What’s The Opposite of Sleep Deprivation?

matchsticksWe all know sleep deprivation is a form of torture, but what’s the opposite?

Is that a form of torture too?

It certainly feels like it. I seem to be sleeping the majority of the time at the moment, and when I’m not, my eyes are gritty, my limbs weak and I’m in a perpetual state of nodding off.

In the interest of naming this horrendous symptom of MS, I looked up the opposites of deprivation (or antonyms, to be posh). They are:

  • plenty
  • advantage
  • benefit
  • gain
  • profit
  • endowment
  • indulgence, etc …

Hmm. Not quite capturing the essence of MS fatigue? In fact, ‘MS fatigue’ could be a useful starting point. A stage further could be ‘clinical fatigue’. But it still doesn’t quite hit the nail on the head; it doesn’t describe the awful, claustrophobic and downright frightening symptom of being exhausted to the point of oblivion.

Luckily, work at the moment has been filled with days of catching up, i.e. the Boss driving us round in the van as we do Important Things. Alongside my beloved sofa, it too has become an MS Command Centre: I have three cup-holders to choose from (all three usually filled with coffee/energy drinks), a neat little table between seats to rest my arm and sausage roll on and ample space to get comfy and nod off.

I’ve tried medication for fatigue, experimenting with Amantadine, an experience never to be repeated. The living nightmares were diabolically creepy and it became difficult to distinguish reality from a hellish vision. I asked for the only other fatigue medication, Modafinil, only to be told it’s no longer prescribed for MS fatigue.

So for now, I just have to put up with it, but this recent exacerbation is having knock-on effects. I float through the day, sleeping when I can, even if it’s just ten minutes. My to-do list is growing. I survive on junk food. My jaw aches from yawning.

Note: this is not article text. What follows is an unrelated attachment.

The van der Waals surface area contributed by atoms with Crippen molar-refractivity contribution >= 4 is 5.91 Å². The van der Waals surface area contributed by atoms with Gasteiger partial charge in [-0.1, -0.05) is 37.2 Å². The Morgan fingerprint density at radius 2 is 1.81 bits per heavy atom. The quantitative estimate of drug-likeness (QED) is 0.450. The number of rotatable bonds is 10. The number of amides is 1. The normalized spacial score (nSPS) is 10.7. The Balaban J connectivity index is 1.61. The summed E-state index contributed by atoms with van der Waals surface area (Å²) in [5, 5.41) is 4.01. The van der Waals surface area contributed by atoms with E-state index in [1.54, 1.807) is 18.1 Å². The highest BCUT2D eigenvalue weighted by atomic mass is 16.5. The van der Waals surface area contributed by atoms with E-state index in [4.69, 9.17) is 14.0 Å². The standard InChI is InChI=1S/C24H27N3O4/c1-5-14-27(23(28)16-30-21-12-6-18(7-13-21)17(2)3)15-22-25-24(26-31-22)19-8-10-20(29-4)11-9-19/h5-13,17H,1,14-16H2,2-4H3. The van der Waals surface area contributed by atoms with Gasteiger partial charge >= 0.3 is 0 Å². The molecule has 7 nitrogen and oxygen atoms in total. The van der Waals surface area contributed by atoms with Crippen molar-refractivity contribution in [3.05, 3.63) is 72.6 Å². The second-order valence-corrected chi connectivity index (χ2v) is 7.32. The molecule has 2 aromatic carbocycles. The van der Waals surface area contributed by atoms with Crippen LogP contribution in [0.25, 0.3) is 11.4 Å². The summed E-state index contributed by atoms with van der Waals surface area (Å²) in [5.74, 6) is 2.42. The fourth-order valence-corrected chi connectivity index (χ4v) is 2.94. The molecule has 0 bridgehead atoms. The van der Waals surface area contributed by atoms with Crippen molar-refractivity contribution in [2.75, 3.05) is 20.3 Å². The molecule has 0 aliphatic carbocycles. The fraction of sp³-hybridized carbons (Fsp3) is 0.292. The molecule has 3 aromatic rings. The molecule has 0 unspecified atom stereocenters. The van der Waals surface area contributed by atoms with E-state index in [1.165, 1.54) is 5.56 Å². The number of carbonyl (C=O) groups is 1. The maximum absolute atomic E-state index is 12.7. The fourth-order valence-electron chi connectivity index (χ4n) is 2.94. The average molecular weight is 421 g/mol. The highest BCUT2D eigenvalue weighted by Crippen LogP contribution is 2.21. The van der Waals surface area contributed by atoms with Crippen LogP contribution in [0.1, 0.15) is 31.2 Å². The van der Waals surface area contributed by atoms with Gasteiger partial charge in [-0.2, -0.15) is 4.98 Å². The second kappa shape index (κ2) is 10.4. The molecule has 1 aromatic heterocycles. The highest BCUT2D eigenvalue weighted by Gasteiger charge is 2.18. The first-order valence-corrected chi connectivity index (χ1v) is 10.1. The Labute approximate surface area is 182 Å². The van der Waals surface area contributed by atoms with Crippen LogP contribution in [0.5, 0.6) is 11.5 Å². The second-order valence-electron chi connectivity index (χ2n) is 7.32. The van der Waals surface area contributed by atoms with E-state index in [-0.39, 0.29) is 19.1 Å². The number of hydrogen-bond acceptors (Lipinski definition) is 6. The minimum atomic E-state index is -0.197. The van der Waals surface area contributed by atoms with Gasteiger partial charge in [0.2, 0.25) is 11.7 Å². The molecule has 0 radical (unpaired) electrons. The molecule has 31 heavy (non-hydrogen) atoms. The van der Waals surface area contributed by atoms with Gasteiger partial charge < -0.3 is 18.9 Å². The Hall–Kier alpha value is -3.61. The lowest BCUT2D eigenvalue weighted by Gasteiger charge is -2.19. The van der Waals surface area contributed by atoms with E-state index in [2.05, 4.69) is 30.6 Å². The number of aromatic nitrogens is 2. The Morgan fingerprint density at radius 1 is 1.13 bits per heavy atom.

But my Alexa has come into her own. When I’m lying poleaxed on the sofa, I ask her to tell me a joke or we talk about the news. We usually end our conversations with me saying goodnight and her replying, ‘Goodnight, sweet dreams.’.

If only.

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18 thoughts on “What’s The Opposite of Sleep Deprivation?

  1. DONNA says:

    Check out what Dr Lam has to say about adrenal fatigue. Adrenal support has been a lifesaver for me during the trauma of dealing with the DWP. X

  2. Lisa says:

    Ha MS fatigue, the symptom that no one but no one without MS understands !
    This time last year, I went through a period of sleeping up to 20 hours a day (seriously!) and my husband was having to wake me to give me food and drink. This went on for a couple of months and was part of a relapse but I generally suffer with extreme fatigue anyway.
    Not long after I had the delightful face to face to be transferred from DLA to PIP- what joy!
    I was assessed by a nurse at home and I was really struggling, my husband was with me and I did very little. When the decision came through I had lost my mobility car- not surprising as I have heard how this is becoming the ‘norm’ now.
    In the report the nurse had acknowledged the level of fatigue that I had been enduring but stated that the consultant had put in his report that I was improving.
    She obviously thought I was cured, lol, even though I told her my MS is secondary progressive which was also stated on my form.
    There were lots of ‘misunderstandings ‘ in the report which I challenged and asked for a reconsideration but guess what ? They were unable to change their decision. At this stage I was too exhausted to appeal so had to let it go which I thoroughly regret now.
    This is happening time and again and I fear it will never change 😠

    • stumbling in flats says:

      This is terrible!! I had to read your comment twice as I just could not believe it.
      I wish there was some way of making others, especially healthcare professionals and PIP people, understand just how debilitating chronic fatigue actually is. I think it’s just often dismissed as not really a symptom 🙁 X

  3. Recognising that everyone’s MS is very personal, I’ve been on modafinil for more years than I can count. My GP warned me that it’s usually prescribed for narcolepsy (and MS fatigue is nothing like that) and usually stops being effective after a year BUT it works for me. It allows me to e alert and to take the tablets later if I’m going out late. I’ve been able to go to a club that finished at 3.30am and, when I could walk, was the only way I could be able to stay upright.

    Every GP is different – I’m very lucky that mine listens to me and is supportive of finding drugs that work for me. Talk to yours and see if you can work out a solution. Each one of us is the world authority on our own MS (everyone should be expert at something). My GP shook his head for a few times after my diagnosis saying “I still can’t believe it” – probably because I was male and 45, rather then female and under 40. I just chuckled it into the ‘shit happens’ bucket.